Hyaluronan injections

What are hyaluronan injections?

If you have arthritis, injections of hyaluronic acid, also known as hyaluronan injections, can be used to keep joints moving and reduce pain.

Hyaluronic acid is a natural part of synovial fluid, which is found inside many joints in the body. Synovial fluid helps keep our joints healthy and moving freely.

Uses

Hyaluronan injections can be used to treat osteoarthritis of the knee, but only after other treatments have failed.

NICE, the organisation that provides guidance and advice on treatments for different conditions in the UK, doesn’t currently recommend the use of hyaluronan injections for osteoarthritis. It suggests that while they may reduce pain over six months, the injections may cause short-term inflammation in the knee.

However, some doctors don’t agree with the grounds of this guidance and continue to legally prescribe hyaluronan injections. You may want to discuss if this is an option for you with the person treating you, as different NHS areas may have different policies.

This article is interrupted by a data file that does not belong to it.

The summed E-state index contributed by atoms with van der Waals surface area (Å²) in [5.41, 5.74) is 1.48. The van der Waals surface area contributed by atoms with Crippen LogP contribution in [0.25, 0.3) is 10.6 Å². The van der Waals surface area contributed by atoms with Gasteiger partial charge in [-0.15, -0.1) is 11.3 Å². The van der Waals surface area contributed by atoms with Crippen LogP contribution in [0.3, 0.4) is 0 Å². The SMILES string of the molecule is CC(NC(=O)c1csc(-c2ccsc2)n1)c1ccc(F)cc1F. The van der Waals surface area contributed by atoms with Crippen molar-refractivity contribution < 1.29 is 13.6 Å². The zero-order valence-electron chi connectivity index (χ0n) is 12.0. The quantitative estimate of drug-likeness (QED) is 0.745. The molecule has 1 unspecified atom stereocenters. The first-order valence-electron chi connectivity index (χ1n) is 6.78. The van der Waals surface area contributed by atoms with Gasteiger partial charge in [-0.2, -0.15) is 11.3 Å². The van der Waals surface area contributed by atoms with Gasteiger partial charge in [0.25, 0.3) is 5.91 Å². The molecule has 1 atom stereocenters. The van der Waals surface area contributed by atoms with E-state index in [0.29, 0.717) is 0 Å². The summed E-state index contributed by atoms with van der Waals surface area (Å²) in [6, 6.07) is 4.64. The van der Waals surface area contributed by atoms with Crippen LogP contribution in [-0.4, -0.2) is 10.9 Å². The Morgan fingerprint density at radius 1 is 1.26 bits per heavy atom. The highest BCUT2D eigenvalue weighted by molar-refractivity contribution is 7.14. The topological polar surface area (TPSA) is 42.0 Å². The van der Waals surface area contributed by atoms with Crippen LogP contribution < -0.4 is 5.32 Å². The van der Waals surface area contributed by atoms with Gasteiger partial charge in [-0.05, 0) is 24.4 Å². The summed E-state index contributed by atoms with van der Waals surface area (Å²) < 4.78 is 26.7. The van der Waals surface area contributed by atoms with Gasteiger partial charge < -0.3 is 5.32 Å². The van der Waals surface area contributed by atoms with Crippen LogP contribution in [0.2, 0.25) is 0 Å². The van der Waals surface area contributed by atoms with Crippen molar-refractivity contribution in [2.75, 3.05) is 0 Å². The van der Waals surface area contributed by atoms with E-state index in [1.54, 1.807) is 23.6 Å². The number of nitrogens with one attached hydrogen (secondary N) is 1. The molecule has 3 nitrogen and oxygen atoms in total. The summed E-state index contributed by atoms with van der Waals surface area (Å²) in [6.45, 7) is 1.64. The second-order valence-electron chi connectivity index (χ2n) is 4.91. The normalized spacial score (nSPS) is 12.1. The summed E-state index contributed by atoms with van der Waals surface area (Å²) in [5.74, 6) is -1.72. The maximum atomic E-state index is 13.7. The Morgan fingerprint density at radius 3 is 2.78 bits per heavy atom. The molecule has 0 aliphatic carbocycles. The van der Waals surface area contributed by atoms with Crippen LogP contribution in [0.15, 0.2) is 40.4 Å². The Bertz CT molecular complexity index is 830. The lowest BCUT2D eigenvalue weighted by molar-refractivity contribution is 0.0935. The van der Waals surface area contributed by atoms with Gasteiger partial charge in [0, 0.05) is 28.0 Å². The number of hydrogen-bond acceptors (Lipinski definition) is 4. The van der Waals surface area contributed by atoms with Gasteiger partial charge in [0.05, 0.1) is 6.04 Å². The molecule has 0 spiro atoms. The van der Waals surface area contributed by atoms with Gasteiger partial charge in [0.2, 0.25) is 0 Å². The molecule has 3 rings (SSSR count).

Hyaluronan injections are available at private clinics around the UK, where you pay for the treatment yourself.

How are they taken?

You will probably be given one injection into the affected joint once a week, usually for three to four weeks.

In the two days after the injection, you should avoid any strenuous weight-bearing activity or standing for long periods of time.

You might not notice the effect of the injections straight away, but once they start working any benefits will probably last a few months.

Side effects and risks

Hyaluronan injections have very few side effects, although some people might have temporary pain and swelling in their joint after the injection. There’s also a small risk of infection.

If you notice any unusual symptoms after the injection, get in touch with the person treating you.

Effects on other treatments

You might not be able to have hyaluronan injections if you have a condition affecting how your blood clots or if you have an infection close to the affected joint. Speak to the person treating you for more advice on this.

Before you have hyaluronan injections, you should tell the person treating you what other medications you are taking. Tell anyone else who is treating you that you’ve had hyaluronan injections recently.

Pregnancy and breastfeeding

It’s not known whether hyaluronan injections affect an unborn baby, so you should get advice from your doctor about this if you plan on having these injections during pregnancy.

It’s also important to discuss breastfeeding with the person treating you, as we don’t know if hyaluronan injections can pass into breast milk.